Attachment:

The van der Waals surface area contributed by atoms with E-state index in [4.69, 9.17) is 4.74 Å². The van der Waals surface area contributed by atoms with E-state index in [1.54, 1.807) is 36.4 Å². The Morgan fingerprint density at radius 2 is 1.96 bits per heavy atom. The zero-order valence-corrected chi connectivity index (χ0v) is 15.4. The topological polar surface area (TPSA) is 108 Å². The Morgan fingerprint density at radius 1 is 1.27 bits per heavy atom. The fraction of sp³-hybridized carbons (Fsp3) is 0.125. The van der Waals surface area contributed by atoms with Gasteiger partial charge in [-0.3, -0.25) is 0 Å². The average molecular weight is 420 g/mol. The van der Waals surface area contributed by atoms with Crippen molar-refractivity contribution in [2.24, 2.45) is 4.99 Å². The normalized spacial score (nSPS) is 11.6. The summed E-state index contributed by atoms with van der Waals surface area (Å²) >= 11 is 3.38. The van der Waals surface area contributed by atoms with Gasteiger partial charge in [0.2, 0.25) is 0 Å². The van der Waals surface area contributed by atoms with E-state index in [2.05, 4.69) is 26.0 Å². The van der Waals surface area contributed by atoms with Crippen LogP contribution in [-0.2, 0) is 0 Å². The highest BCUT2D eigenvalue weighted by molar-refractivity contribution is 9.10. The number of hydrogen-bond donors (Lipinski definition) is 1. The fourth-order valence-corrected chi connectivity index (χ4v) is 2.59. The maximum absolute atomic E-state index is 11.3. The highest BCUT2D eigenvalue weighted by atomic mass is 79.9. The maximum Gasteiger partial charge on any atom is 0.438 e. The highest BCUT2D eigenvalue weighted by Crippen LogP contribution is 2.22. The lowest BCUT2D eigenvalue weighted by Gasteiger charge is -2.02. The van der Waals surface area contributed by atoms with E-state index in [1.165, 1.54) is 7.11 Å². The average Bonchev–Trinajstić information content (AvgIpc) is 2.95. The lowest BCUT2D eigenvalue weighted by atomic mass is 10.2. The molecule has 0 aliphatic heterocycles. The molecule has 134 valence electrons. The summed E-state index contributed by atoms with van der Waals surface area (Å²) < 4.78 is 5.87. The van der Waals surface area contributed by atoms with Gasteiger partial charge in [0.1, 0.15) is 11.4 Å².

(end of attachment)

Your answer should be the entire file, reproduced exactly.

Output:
The van der Waals surface area contributed by atoms with E-state index in [4.69, 9.17) is 4.74 Å². The van der Waals surface area contributed by atoms with E-state index in [1.54, 1.807) is 36.4 Å². The Morgan fingerprint density at radius 2 is 1.96 bits per heavy atom. The zero-order valence-corrected chi connectivity index (χ0v) is 15.4. The topological polar surface area (TPSA) is 108 Å². The Morgan fingerprint density at radius 1 is 1.27 bits per heavy atom. The fraction of sp³-hybridized carbons (Fsp3) is 0.125. The van der Waals surface area contributed by atoms with Gasteiger partial charge in [-0.3, -0.25) is 0 Å². The average molecular weight is 420 g/mol. The van der Waals surface area contributed by atoms with Crippen molar-refractivity contribution in [2.24, 2.45) is 4.99 Å². The normalized spacial score (nSPS) is 11.6. The summed E-state index contributed by atoms with van der Waals surface area (Å²) >= 11 is 3.38. The van der Waals surface area contributed by atoms with Gasteiger partial charge in [0.2, 0.25) is 0 Å². The van der Waals surface area contributed by atoms with E-state index in [2.05, 4.69) is 26.0 Å². The van der Waals surface area contributed by atoms with Crippen LogP contribution in [-0.2, 0) is 0 Å². The highest BCUT2D eigenvalue weighted by molar-refractivity contribution is 9.10. The number of hydrogen-bond donors (Lipinski definition) is 1. The fourth-order valence-corrected chi connectivity index (χ4v) is 2.59. The maximum absolute atomic E-state index is 11.3. The highest BCUT2D eigenvalue weighted by atomic mass is 79.9. The maximum Gasteiger partial charge on any atom is 0.438 e. The highest BCUT2D eigenvalue weighted by Crippen LogP contribution is 2.22. The lowest BCUT2D eigenvalue weighted by Gasteiger charge is -2.02. The van der Waals surface area contributed by atoms with E-state index in [1.165, 1.54) is 7.11 Å². The average Bonchev–Trinajstić information content (AvgIpc) is 2.95. The lowest BCUT2D eigenvalue weighted by atomic mass is 10.2. The molecule has 0 aliphatic heterocycles. The molecule has 134 valence electrons. The summed E-state index contributed by atoms with van der Waals surface area (Å²) < 4.78 is 5.87. The van der Waals surface area contributed by atoms with Gasteiger partial charge in [0.1, 0.15) is 11.4 Å².